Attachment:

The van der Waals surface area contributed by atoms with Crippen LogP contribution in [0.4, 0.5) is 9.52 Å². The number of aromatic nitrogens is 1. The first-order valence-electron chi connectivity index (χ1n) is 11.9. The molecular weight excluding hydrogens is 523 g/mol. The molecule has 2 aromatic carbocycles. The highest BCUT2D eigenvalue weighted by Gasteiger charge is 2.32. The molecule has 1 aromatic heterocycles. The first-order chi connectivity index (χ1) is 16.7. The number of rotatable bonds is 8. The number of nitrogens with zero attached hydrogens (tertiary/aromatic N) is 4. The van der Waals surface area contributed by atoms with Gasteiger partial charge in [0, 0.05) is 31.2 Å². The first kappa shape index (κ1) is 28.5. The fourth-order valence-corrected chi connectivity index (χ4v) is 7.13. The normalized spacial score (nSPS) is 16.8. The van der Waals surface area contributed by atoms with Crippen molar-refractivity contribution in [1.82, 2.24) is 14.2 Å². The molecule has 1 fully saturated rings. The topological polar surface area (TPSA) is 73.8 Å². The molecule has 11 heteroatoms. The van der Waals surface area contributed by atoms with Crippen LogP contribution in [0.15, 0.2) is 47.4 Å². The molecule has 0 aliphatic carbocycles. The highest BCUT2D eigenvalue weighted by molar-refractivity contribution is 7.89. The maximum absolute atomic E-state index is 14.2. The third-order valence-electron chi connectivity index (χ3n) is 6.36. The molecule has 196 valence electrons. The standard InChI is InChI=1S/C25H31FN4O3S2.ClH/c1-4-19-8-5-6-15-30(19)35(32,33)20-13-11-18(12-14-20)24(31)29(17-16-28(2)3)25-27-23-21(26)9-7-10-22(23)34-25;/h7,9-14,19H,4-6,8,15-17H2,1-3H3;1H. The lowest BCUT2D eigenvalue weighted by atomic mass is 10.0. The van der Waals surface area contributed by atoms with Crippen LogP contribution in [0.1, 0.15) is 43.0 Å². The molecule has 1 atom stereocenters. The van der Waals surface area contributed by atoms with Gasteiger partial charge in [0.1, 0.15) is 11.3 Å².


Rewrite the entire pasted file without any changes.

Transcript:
The van der Waals surface area contributed by atoms with Crippen LogP contribution in [0.4, 0.5) is 9.52 Å². The number of aromatic nitrogens is 1. The first-order valence-electron chi connectivity index (χ1n) is 11.9. The molecular weight excluding hydrogens is 523 g/mol. The molecule has 2 aromatic carbocycles. The highest BCUT2D eigenvalue weighted by Gasteiger charge is 2.32. The molecule has 1 aromatic heterocycles. The first-order chi connectivity index (χ1) is 16.7. The number of rotatable bonds is 8. The number of nitrogens with zero attached hydrogens (tertiary/aromatic N) is 4. The van der Waals surface area contributed by atoms with Gasteiger partial charge in [0, 0.05) is 31.2 Å². The first kappa shape index (κ1) is 28.5. The fourth-order valence-corrected chi connectivity index (χ4v) is 7.13. The normalized spacial score (nSPS) is 16.8. The van der Waals surface area contributed by atoms with Crippen molar-refractivity contribution in [1.82, 2.24) is 14.2 Å². The molecule has 1 fully saturated rings. The topological polar surface area (TPSA) is 73.8 Å². The molecule has 11 heteroatoms. The van der Waals surface area contributed by atoms with Crippen LogP contribution in [0.15, 0.2) is 47.4 Å². The molecule has 0 aliphatic carbocycles. The highest BCUT2D eigenvalue weighted by molar-refractivity contribution is 7.89. The maximum absolute atomic E-state index is 14.2. The third-order valence-electron chi connectivity index (χ3n) is 6.36. The molecule has 196 valence electrons. The standard InChI is InChI=1S/C25H31FN4O3S2.ClH/c1-4-19-8-5-6-15-30(19)35(32,33)20-13-11-18(12-14-20)24(31)29(17-16-28(2)3)25-27-23-21(26)9-7-10-22(23)34-25;/h7,9-14,19H,4-6,8,15-17H2,1-3H3;1H. The lowest BCUT2D eigenvalue weighted by atomic mass is 10.0. The van der Waals surface area contributed by atoms with Crippen LogP contribution in [0.1, 0.15) is 43.0 Å². The molecule has 1 atom stereocenters. The van der Waals surface area contributed by atoms with Gasteiger partial charge in [0.1, 0.15) is 11.3 Å².